Tag Archives: TMZ

How Lucrative is This? TMZ Will Never Tell

So just now this shows up in the news?

Knife found BURIED on OJ Simpson estate sparks top secret investigation

Oh, “according to TMZ.”

So this knife has been around for years, but …

“According to TMZ the knife was actually handed in years ago but the officer it was given to was not on duty at the time – he was on the street in Brentwood doing security for a movie shoot.

“Despite taking the weapon off the construction worker the officer kept it for years without telling anyone.”

The officer kept it for years without telling anyone? Until the case is back in the news thanks to the drama in progress on FX, when this police officer decided he might get big bucks from TMZ, which, yes, does pay and sometimes pays big for tips that generate sensational headlines.

Sensationalized stories still make for great ratings, just like they did 21 years ago during the real “People of the State of California vs. Orenthal James Simpson.

Deja Vu Times Two as TMZ Revisits OJS Jury Visit

TMZ’s inclusion of jury visit video in a 1995 OJ Simpson criminal trial drama promo the other day was a double deja vu for me. In the midst of my gym workout, I saw images of the long entourage of the bus carrying jurors and cars with judge, various and sundry court staff and support, lawyers and their support staff, and van flicker across the screen of a TV monitor hanging from the ceiling. Oh, I thought, there I go!

I was riding in the van with members of the media, given that they were part of my job duties with the court. Watching that footage truly was a deja vu moment for me.

So was watching TMZ’s Harvey Levin talking about the jury visit and the trial. He was a reporter with Los Angeles the CBS affiliate during the OJ Simpson trial era and, as such, he and I had a good deal of interaction.

It was kind of fun to watch, and, I’m sure, won’t be my last deja vu moment with that case and the folks associated with it.



Journalists “Need to Know”

One of the biggest complaints judges have about people with the media who cover the courts is they don’t know the rules, or as one judge once told me, “They don’t know what they’re doing.”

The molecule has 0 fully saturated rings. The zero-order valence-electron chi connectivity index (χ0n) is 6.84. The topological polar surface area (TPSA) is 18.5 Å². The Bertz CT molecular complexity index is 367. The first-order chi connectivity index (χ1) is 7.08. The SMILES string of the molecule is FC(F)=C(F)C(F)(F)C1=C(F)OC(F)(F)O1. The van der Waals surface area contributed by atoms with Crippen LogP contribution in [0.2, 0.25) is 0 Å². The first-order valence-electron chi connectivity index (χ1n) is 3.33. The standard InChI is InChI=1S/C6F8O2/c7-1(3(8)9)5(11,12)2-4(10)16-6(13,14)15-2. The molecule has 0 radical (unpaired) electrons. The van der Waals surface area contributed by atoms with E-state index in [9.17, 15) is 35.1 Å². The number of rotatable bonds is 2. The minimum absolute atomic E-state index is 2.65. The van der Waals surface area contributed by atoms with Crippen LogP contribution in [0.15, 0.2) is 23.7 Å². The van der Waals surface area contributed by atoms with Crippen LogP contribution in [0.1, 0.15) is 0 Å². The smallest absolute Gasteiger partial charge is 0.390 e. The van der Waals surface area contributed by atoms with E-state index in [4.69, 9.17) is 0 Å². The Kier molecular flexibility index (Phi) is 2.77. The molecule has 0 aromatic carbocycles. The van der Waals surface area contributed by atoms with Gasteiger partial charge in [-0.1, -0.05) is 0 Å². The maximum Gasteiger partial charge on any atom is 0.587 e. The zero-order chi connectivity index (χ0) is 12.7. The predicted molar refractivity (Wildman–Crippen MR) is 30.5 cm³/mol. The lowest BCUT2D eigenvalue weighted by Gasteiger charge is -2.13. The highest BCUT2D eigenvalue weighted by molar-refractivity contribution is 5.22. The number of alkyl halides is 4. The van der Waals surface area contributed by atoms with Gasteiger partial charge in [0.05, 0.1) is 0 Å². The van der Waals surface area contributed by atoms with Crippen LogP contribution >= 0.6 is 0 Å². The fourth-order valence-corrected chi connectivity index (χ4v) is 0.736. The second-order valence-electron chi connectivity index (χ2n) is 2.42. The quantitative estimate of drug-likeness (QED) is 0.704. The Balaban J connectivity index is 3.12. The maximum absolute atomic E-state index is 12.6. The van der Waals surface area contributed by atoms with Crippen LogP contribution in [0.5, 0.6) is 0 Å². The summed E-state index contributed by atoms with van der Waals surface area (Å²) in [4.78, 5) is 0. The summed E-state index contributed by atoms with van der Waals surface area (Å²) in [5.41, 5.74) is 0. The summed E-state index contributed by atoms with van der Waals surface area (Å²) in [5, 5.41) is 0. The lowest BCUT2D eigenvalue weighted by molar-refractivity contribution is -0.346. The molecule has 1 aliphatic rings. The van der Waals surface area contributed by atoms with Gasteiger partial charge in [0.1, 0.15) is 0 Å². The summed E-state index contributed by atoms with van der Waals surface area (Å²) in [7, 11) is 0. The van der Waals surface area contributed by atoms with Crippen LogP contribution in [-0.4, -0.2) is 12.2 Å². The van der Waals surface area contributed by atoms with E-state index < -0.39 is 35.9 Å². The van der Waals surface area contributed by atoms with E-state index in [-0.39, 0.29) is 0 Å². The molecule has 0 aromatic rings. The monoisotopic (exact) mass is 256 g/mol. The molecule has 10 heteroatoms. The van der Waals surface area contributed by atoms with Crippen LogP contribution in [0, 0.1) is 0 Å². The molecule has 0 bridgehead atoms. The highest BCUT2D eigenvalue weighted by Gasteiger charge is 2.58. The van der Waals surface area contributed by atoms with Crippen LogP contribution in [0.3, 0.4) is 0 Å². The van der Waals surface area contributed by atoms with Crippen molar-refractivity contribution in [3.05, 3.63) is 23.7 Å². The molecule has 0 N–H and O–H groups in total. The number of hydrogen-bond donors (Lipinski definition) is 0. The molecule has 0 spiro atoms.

It’s also one of the biggest problems for the media. The reason not knowing the rules is a problem FOR the media is because it limits their access.

That wasn’t always necessarily the case — and still isn’t in very rare instances.

Back in the day when reporters had “beats” they had the time and opportunity to not only learn the rules but to get to know judges and court staff and vice-versa.

So they not only learned the process, they knew who to ask if they had questions about it.

These days reporters generally no longer specialize. They and other with the news media, such as TV producers and camera crews, are frequently sent to cover proceedings at courthouses they’ve never been in before. They don’t know where courtrooms, clerks’ offices or those things are located. They don’t know the function of the people who work there. They don’t know where files and documents are located or if, just by glancing at a file, any of the documents in it are sealed.

That causes consternation and disruption, not just for judges, but for staff.

It also causes frustration for the media who are facing deadlines and need access and information fast.

One reporter who has become a rarity in today’s media, AP Special Correspondent Linda Deutsch, provides an insight on this situation.

Judges, Deutsch says, are process oriented. They focus on making sure everything is done correctly and according to Hoyle, all neat and orderly.

People in the news business, Deutsch explains, are results oriented. They focus on getting the story and how that’s done can sometimes be messy.

Deutsch, who is a 45-year-veteran of covering the courts for The Associated Press, used to impart her wisdom and pearls of  advice at education and training courses for judges and journalists at the National Center for the Courts and Media where she and I served as faculty. The demise of that function of the center a few years ago left few institutional avenues for improving judge-journalist mutual understanding and instructive interaction.

Other resources for journalists do exist. One is the Digital Media Law Project at http://www.dmlp.org/legal-guide/guides-and-resources.